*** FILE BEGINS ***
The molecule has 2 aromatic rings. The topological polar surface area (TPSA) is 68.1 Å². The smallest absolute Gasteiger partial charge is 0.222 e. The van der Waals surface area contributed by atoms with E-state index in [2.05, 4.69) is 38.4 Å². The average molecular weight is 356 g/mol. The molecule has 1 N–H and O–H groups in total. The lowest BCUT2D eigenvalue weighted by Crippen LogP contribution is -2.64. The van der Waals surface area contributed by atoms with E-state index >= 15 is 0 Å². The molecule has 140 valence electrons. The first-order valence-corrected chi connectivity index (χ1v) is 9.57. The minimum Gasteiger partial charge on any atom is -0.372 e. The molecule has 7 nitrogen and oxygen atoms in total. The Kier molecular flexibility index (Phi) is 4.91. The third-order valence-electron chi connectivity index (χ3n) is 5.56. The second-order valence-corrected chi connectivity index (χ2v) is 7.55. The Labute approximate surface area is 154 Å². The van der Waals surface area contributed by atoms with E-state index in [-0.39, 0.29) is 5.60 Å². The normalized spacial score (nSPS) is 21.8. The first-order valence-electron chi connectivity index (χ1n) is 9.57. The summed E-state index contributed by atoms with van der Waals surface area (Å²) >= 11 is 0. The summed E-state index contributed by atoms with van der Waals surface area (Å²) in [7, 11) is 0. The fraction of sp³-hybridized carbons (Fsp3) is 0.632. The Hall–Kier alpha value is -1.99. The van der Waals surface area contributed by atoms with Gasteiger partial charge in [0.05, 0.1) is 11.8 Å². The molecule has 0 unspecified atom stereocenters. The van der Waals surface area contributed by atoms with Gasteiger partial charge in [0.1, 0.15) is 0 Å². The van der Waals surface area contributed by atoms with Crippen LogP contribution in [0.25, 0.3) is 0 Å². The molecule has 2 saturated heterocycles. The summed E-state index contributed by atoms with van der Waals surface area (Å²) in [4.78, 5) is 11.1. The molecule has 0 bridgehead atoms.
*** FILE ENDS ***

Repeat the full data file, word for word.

The molecule has 2 aromatic rings. The topological polar surface area (TPSA) is 68.1 Å². The smallest absolute Gasteiger partial charge is 0.222 e. The van der Waals surface area contributed by atoms with E-state index in [2.05, 4.69) is 38.4 Å². The average molecular weight is 356 g/mol. The molecule has 1 N–H and O–H groups in total. The lowest BCUT2D eigenvalue weighted by Crippen LogP contribution is -2.64. The van der Waals surface area contributed by atoms with E-state index >= 15 is 0 Å². The molecule has 140 valence electrons. The first-order valence-corrected chi connectivity index (χ1v) is 9.57. The minimum Gasteiger partial charge on any atom is -0.372 e. The molecule has 7 nitrogen and oxygen atoms in total. The Kier molecular flexibility index (Phi) is 4.91. The third-order valence-electron chi connectivity index (χ3n) is 5.56. The second-order valence-corrected chi connectivity index (χ2v) is 7.55. The Labute approximate surface area is 154 Å². The van der Waals surface area contributed by atoms with E-state index in [-0.39, 0.29) is 5.60 Å². The normalized spacial score (nSPS) is 21.8. The first-order valence-electron chi connectivity index (χ1n) is 9.57. The summed E-state index contributed by atoms with van der Waals surface area (Å²) >= 11 is 0. The summed E-state index contributed by atoms with van der Waals surface area (Å²) in [7, 11) is 0. The fraction of sp³-hybridized carbons (Fsp3) is 0.632. The Hall–Kier alpha value is -1.99. The van der Waals surface area contributed by atoms with Gasteiger partial charge in [0.05, 0.1) is 11.8 Å². The molecule has 0 unspecified atom stereocenters. The van der Waals surface area contributed by atoms with Gasteiger partial charge in [0.1, 0.15) is 0 Å². The van der Waals surface area contributed by atoms with Crippen LogP contribution in [0.25, 0.3) is 0 Å². The molecule has 2 saturated heterocycles. The summed E-state index contributed by atoms with van der Waals surface area (Å²) in [4.78, 5) is 11.1. The molecule has 0 bridgehead atoms.